Byway

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Byway: (n) a road or track not following a main route

Introspection is beneficial as long as we’re not afraid of discovering untended wounds.

They are there.

They annoy us, but unless we track them down and identify the pain, generally speaking, we assume that we are trapped in our destiny.

Somewhere on the highway of life, we all get hurt. The speed limit is just too fast. People are trying to get to their destination and don’t mind being rude. There aren’t enough rest areas, stop-offs or gasoline stations to keep us safe and well-attended.

We become cynical. The road continues without seeming purpose, except for the dissolving of mile markers.

That’s why I tell you that nothing good ever happened in my life on the highway. Everything of quality that has been brought into my soul appeared on the by-way.

Those times when I had the courage to depart the majority opinion or the flock of determined sheep, and exit to find my own thoughts and grazing, I birthed something of quality.

You see, it’s not that small towns are better than large towns. It’s just that there are too many roads that flow into the big city. Traffic control becomes more important than people’s feelings. When there is only one blinking light in town, you stop because you want to look both ways. You’re not trying to avoid delay, but instead, appreciating the chance to test your brakes and peek around.

It was Frost who talked about “the road less taken.”

It was Jesus who warned us of the dangers of the “broad path which leads to destruction.”

If we really do believe that life has a quality to it, then we should be in search of that treasure. If we think the journey on Earth is a perpetual popularity contest, then we’ll probably avoid the byways–and in so doing, find ourselves crammed up in traffic, cursing the nearby competitors.

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Agitation

Words from Dic(tionary)

dictionary with letter AAgitation: (n) 1. a state of anxiety or nervous excitement 2. the action of briskly stirring or disturbing something, esp. a liquid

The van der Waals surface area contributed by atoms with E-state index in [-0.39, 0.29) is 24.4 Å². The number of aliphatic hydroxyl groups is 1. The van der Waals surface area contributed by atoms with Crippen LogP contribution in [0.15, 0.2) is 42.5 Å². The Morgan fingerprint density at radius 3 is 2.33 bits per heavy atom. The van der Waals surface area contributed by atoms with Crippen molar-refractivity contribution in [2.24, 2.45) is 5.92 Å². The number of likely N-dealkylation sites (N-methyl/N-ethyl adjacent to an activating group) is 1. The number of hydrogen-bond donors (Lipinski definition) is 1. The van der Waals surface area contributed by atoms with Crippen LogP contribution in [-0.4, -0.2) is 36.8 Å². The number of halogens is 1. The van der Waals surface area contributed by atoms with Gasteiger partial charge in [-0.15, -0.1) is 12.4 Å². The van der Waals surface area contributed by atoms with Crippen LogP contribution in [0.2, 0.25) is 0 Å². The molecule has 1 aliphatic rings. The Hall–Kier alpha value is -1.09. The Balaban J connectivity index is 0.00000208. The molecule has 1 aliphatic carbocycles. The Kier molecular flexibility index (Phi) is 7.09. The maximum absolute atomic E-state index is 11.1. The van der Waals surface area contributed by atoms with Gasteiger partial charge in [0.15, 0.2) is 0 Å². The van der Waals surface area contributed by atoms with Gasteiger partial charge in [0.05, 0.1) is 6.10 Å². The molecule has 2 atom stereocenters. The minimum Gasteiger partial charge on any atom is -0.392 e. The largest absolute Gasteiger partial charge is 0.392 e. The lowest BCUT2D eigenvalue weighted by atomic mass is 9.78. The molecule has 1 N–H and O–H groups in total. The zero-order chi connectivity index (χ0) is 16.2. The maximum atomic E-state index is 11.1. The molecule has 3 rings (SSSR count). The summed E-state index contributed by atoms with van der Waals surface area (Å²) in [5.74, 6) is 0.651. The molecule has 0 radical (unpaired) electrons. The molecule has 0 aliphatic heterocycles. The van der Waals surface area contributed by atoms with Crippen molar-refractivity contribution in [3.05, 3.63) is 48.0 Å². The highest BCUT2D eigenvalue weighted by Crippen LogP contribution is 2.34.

Proximity.

It’s a great word. It means how close I am to something.

Occasionally I become very upset at myself for agitating my own spirit, allowing my being to be disrupted, disoriented, and lending itself to disorganization.

It doesn’t take me long to trace the problem. I put myself in too close proximity to something that should be further away. I even have friends and family who are best suited for spending time at a distance from me and I from them, so as to maintain the mutual love and respect that we both would hate to lose.

Agitation is a proximity problem.

It is difficult for us, as human beings, to sit ourselves down in the middle of our quandary, surrounded by the tension, and still remain rational and capable of solving dilemmas. It is necessary to create distance from anxiety in order to free ourselves from worry.

That’s the truth.

I know some people would disagree, saying it’s idealistic to think we can escape the surrounding “crush of crash” in order to make adequate judgments. But I have never been able to be agitated and be anything but a jerk.

  • I need distance.
  • I need air.
  • I need the ability to turn my back on the oppression, stoop down and “fiddle in the dirt with my finger,” giving my spirit the chance to calm down, and therefore, my mind the opportunity to clear.

If you reach the point of agitation, you’ve already missed your exit off the freeway of frustration.

Pull over. Get off the highway. Don’t try to text, drink your coffee, stare down at your computer and drive your car. It only feeds the agitation.

I do believe that everything in life is a proximity decision. And when we run across something that stymies us, it doesn’t do any good to try to stare it down.

Walk out of the room, buy yourself a minute, regain your soul, escape agitation … and let the better parts of you speak the wisdom that’s available.